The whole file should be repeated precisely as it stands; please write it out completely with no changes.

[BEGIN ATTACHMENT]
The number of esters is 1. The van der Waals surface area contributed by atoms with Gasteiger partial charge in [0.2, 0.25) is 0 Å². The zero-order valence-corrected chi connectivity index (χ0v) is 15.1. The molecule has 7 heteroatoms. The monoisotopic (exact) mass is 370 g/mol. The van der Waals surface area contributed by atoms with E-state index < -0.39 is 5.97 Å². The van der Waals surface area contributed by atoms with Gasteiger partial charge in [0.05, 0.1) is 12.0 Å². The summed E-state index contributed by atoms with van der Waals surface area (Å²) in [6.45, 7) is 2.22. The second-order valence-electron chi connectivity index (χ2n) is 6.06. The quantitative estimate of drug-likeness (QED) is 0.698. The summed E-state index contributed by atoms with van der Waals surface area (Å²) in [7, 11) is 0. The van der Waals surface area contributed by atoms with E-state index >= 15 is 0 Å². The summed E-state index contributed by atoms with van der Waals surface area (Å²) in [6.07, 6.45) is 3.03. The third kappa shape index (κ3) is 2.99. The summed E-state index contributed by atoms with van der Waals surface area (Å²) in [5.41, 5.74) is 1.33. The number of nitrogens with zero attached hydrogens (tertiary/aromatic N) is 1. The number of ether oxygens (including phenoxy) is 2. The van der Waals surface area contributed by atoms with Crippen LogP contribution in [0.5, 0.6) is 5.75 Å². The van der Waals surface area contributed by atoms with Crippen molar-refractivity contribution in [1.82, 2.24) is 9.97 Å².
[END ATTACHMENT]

The number of esters is 1. The van der Waals surface area contributed by atoms with Gasteiger partial charge in [0.2, 0.25) is 0 Å². The zero-order valence-corrected chi connectivity index (χ0v) is 15.1. The molecule has 7 heteroatoms. The monoisotopic (exact) mass is 370 g/mol. The van der Waals surface area contributed by atoms with E-state index < -0.39 is 5.97 Å². The van der Waals surface area contributed by atoms with Gasteiger partial charge in [0.05, 0.1) is 12.0 Å². The summed E-state index contributed by atoms with van der Waals surface area (Å²) in [6.45, 7) is 2.22. The second-order valence-electron chi connectivity index (χ2n) is 6.06. The quantitative estimate of drug-likeness (QED) is 0.698. The summed E-state index contributed by atoms with van der Waals surface area (Å²) in [7, 11) is 0. The van der Waals surface area contributed by atoms with E-state index >= 15 is 0 Å². The summed E-state index contributed by atoms with van der Waals surface area (Å²) in [6.07, 6.45) is 3.03. The third kappa shape index (κ3) is 2.99. The summed E-state index contributed by atoms with van der Waals surface area (Å²) in [5.41, 5.74) is 1.33. The number of nitrogens with zero attached hydrogens (tertiary/aromatic N) is 1. The number of ether oxygens (including phenoxy) is 2. The van der Waals surface area contributed by atoms with Crippen LogP contribution in [0.5, 0.6) is 5.75 Å². The van der Waals surface area contributed by atoms with Crippen molar-refractivity contribution in [1.82, 2.24) is 9.97 Å².